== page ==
In June, presidential nominee Barack Obama opted out of public financing for his presidential campaign, choosing instead to accept private donations. As of yesterday, over $92,000 of Obama’s campaign money came from 143 of Cornell’s professors and administrators; only three chose to give money to John McCain, totaling $1,300.
The private donations of Cornell employees to various political campaigns total over $223,500 since 2004, according to statistics gathered from the Fundrace online database.
Fundrace was created by Eyebeam, a company that finances nonprofit art and creative technologies. The Fundrace search engine provides public information from the Federal Election Commission about the donation habits of any American. According to www.fundrace.huffingtonpost.com, the database “makes it easy to search by name or address to see which presidential candidates your friends, family, co-workers and neighbors are contributing to.”
Prof. Ephrahim Garcia, mechanical and aerospace engineering said, “I do believe in limited government and consider myself more Republican than Democrat; although, right now I would call myself Independent … The support I sent Obama was during the primary and was more reflective of the change I am seeking for government than some left wing political view, so common among my colleagues.”
Aside from his academic research, he expressed that his previous career influenced his political view — he worked for the Department of Defense for four years, developing technologies to better equip the armed forces. Garcia, whose parents were both immigrants, said that he believes that American freedoms are precious.
Prof. Brian Wansink, applied economics and management, also changed his political affiliations during the course of his academic career. Most recently, he donated to Mike Huckabee’s campaign.
“For over 20 years, I was a registered Libertarian — when I was at Stanford, Dartmouth, UPenn and at the University of Illinois, I was a registered Libertarian and nearly always voted a straight Libertarian ticket,” Wansink said.
He went on to explain that after moving to New York, he reconsidering his economic vision and registered as a Republican.
“With only two major parties, I can’t believe there’s anyone in academia who believes 100 percent along either of the two party lines,” Wansink said.
For him, the economic implications of the election are more important than issues such as “legalized drugs, abortion, gun control and same-sex marriage.”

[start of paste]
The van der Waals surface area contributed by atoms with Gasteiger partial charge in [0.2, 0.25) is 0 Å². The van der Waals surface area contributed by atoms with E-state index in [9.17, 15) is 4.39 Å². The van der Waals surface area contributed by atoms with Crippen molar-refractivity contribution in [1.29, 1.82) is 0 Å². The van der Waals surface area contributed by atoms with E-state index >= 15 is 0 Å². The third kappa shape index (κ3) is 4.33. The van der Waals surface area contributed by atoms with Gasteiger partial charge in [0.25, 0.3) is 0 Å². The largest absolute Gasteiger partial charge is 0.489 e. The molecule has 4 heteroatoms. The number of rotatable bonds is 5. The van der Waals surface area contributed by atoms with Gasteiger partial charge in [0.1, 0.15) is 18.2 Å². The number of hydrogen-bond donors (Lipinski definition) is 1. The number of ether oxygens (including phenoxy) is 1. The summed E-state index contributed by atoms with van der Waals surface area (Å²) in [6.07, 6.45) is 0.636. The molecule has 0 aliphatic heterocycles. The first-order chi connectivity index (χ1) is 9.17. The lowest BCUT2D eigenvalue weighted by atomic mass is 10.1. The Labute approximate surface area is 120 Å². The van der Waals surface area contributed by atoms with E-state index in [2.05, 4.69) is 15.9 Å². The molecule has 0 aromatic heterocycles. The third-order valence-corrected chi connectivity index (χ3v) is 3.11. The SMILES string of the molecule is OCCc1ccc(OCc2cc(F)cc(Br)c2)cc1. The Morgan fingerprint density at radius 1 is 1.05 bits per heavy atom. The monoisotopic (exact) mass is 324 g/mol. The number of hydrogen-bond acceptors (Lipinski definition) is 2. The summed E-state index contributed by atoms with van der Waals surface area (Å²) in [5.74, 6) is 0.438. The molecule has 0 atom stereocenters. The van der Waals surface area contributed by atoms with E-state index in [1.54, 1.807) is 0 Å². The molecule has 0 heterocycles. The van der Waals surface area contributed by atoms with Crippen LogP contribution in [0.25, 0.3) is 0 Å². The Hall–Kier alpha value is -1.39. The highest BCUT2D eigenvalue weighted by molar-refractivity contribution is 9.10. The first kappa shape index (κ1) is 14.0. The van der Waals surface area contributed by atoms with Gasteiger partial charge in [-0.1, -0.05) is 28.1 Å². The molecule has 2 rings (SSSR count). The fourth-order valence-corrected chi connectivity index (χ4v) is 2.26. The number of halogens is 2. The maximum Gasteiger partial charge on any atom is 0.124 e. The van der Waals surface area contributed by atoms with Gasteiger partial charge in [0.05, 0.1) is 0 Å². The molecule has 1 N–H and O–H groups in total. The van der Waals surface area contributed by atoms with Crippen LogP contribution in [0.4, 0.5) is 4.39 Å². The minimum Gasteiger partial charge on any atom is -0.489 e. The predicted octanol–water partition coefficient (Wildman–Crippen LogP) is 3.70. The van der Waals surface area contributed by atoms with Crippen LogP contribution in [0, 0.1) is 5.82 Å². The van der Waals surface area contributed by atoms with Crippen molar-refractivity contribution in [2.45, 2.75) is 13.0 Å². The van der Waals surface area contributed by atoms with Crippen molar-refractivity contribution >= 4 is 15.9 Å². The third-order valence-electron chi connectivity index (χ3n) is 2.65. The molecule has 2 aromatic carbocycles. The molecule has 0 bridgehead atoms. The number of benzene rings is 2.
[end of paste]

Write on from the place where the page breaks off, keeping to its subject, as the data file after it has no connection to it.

Economic issues led him to donate to a Republican candidate’s campaign in 2007. “It’s the critical reason I give to what I think will keep our country most prosperous and most healthy for the most people,” Wansink said.
Prof. James Brenna, nutritional science, donated to a Republican campaign in 2007. As a member of the political minority among Cornell academicians, Brenna said, “While nearly three decades on campus makes me acutely aware of Cornell’s general
political leanings, I’ve never felt like any reasoned position of mine did me harm.”
Participating actively in politics is an obligation of citizenship, according to Prof. Thomas Cleland, psychology. He recently donated to the Obama campaign.
“If citizens don’t participate in government, then we might as well have a king,” Cleland said.
Although he believes that elections should be publicly funded to reduce the influence of money, Cleland admitted that the problem is a complex one: “We would have to overturn a Supreme Court decision in order to make that happen, so we’re stuck with the present system for a while. Given that reality, political participation means time or money, or both,” he said. He explained that he not only donates but writes letters in support of Obama.
Like most of the Ivies, Cornell’s professors lean to the left in terms of donation dollars. Regardless of political perspective, the majority of professors interviewed expressed that participation in the politics of the nation is a privilege of citizenship.